As the public (and political) furor over the Affordable Care Act failings dominate the headlines, it’s important to keep perspective about what this complicated health reform law is trying to accomplish. There are some real problems, but there are many things Obamacare is ...
The two day-old Health Insurance Marketplace has experienced a few newborn hiccups. The press has reported some delays and other technical glitches from people eager to complete applications for quality, affordable health insurance. Anyone involved in the launch of a new online program or website (as MeHAF has been with the recent launch of enroll207.com) knows that a new site is bound to have issues that can’t always be anticipated and corrected until the site goes live.
Such technical glitches were anticipated by many of us who are working to get people signed up for coverage. No one wants to cope with delays, but there’s another side to this story. As of this morning, HealthCare.gov, the site that operates the Marketplace in Maine and other federally-facilitated states, reported 6 million unique visitors to the site! Even Apple or Microsoft might experience issues on their sites with that volume of traffic. In Maine, organizations providing enrollment assistance, including Consumers for Affordable Health Care are reporting a similar flood of calls about the Marketplace.
The good news behind the Marketplace glitches is that people across America – and Maine – desperately want health insurance. Even in day two, the interest and response from people looking for coverage is still jamming the new website. It’s hard to ask people anxious to enroll to be patient, but the bumps and glitches will get fixed and Mainers will have time to review their options and sign up during the initial open enrollment period (which lasts through March 31 ...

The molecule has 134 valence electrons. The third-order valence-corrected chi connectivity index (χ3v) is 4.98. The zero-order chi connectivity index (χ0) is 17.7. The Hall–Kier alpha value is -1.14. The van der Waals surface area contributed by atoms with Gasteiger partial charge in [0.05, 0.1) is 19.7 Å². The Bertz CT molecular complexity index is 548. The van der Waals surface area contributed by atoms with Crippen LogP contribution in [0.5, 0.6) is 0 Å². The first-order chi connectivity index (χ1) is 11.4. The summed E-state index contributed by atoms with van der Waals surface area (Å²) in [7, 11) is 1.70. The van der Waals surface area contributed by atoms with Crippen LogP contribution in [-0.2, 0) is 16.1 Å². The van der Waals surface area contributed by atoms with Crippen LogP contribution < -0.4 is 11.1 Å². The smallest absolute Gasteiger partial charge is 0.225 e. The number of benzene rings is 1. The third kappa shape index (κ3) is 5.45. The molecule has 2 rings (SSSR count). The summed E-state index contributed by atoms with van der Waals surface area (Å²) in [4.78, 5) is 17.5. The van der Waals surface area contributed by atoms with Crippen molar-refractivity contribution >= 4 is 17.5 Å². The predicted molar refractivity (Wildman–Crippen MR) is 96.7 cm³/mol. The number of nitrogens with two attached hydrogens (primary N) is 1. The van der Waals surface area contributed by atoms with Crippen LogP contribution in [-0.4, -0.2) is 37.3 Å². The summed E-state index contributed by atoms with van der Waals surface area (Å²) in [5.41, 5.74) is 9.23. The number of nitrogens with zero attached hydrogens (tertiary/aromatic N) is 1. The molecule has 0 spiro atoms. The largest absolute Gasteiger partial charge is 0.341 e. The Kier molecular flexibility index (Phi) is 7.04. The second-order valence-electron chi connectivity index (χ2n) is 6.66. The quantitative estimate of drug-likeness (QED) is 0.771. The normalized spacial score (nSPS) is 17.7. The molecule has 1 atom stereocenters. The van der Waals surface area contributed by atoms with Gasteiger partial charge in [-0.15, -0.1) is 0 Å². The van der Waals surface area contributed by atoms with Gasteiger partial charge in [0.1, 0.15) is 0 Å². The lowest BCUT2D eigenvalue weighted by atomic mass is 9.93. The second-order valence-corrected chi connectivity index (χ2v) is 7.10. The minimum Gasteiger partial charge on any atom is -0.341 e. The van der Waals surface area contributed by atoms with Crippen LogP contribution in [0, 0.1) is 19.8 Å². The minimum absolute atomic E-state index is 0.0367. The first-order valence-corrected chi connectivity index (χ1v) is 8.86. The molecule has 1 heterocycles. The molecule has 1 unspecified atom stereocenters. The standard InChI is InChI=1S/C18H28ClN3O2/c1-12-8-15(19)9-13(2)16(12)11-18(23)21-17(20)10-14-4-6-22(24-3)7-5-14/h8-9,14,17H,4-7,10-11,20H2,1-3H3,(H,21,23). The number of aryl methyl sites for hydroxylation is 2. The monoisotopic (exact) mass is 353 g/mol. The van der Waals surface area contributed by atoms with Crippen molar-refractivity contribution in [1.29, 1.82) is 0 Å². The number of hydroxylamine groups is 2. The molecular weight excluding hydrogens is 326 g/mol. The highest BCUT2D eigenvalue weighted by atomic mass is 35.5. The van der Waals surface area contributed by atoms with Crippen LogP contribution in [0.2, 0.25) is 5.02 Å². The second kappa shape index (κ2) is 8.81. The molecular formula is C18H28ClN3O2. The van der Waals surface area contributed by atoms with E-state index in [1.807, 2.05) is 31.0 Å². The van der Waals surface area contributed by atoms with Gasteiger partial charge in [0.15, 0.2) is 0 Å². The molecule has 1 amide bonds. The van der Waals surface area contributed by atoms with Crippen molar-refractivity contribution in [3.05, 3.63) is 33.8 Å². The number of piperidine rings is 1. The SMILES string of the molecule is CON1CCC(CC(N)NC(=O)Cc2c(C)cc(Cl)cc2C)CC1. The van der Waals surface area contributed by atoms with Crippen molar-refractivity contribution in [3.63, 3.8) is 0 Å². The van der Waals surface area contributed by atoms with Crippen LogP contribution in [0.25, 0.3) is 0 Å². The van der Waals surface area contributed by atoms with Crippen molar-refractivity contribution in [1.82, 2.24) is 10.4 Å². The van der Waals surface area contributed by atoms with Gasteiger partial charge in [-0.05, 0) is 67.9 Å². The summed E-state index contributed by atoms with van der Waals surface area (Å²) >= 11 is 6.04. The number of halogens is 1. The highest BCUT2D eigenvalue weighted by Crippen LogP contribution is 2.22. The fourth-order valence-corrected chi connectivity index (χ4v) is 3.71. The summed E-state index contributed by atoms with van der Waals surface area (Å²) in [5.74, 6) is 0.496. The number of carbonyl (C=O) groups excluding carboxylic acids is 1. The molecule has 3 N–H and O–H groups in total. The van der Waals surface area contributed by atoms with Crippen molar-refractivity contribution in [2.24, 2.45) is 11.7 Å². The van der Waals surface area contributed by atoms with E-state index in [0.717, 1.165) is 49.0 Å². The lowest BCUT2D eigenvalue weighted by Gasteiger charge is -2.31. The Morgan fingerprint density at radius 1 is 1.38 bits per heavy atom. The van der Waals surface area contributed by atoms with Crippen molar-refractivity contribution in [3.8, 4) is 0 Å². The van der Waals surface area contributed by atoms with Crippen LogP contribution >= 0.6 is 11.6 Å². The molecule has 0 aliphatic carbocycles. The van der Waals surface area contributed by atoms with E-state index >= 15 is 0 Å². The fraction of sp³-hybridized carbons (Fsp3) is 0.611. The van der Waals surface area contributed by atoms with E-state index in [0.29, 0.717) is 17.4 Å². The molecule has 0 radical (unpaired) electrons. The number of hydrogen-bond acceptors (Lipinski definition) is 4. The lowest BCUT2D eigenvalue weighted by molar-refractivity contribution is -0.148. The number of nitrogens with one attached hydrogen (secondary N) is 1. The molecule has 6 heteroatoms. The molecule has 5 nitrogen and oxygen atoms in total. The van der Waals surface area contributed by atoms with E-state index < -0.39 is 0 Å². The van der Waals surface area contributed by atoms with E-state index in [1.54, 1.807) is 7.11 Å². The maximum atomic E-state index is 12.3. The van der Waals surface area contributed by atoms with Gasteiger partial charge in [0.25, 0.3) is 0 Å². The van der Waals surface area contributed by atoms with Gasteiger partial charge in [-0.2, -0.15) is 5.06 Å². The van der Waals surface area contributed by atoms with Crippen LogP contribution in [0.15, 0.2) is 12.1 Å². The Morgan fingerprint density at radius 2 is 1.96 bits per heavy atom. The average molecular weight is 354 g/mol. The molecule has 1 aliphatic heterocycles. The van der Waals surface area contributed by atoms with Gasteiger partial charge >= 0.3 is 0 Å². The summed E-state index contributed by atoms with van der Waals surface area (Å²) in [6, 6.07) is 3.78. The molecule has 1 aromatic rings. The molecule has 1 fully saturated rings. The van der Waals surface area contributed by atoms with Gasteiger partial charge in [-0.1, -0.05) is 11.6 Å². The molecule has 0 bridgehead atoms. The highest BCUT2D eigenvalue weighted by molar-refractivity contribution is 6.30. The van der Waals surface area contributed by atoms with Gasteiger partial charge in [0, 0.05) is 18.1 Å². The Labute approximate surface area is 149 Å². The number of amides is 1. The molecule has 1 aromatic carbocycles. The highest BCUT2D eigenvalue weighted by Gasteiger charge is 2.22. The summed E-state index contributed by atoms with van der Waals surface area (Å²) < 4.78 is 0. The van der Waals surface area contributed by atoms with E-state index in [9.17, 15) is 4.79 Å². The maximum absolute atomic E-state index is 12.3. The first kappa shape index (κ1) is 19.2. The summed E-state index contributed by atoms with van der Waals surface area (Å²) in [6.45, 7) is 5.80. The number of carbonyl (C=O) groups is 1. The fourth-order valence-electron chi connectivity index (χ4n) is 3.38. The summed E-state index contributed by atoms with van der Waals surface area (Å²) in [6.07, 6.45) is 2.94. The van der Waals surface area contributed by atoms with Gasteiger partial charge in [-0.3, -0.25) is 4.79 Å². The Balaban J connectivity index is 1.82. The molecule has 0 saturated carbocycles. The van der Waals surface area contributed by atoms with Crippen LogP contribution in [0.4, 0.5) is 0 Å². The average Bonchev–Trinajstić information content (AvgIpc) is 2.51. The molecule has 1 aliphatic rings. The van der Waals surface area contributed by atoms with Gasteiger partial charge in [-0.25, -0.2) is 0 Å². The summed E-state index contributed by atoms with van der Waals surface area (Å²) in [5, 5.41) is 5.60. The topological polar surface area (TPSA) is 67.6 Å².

In our first video blog, Dr. Jay Want, a health care consultant based in Colorado, talks with Barbara Leonard, MeHAF's Vice President for Programs, on what motivates health care professionals and their organizations to not only undertake, but persevere in long-term system change. Dr. Want was the featured speaker at the August 13th quarterly meeting of MeHAF Payment Reform grantees. A transcript of their 5-minute conversation follows.
BL: Jay, thanks for joining us to talk with our payment reform grantees today. I think it was really helpful for them to get your perspective on the work that they're doing. One of the things that you mentioned was that there are kind of three buckets of human motivation. I think you said [they were] financial, and social and ethical, and that seemed to resonate with a number of the grantees in the room. Can you talk about that a little bit?
JW: OK, I'd be happy to. I was actually taught this by a physician that I worked with several years ago. He said, you know, there really are only three big buckets of things that motivate people, and so if you're looking at the reward systems that you have for us as a practice group or whatever, you ought to think about these things. He said, they're financial, and social, and ethical. Financial is kind of self-explanatory, social is what others think of me, ethical is what I think of me. They're different, and the differences actually bear a ...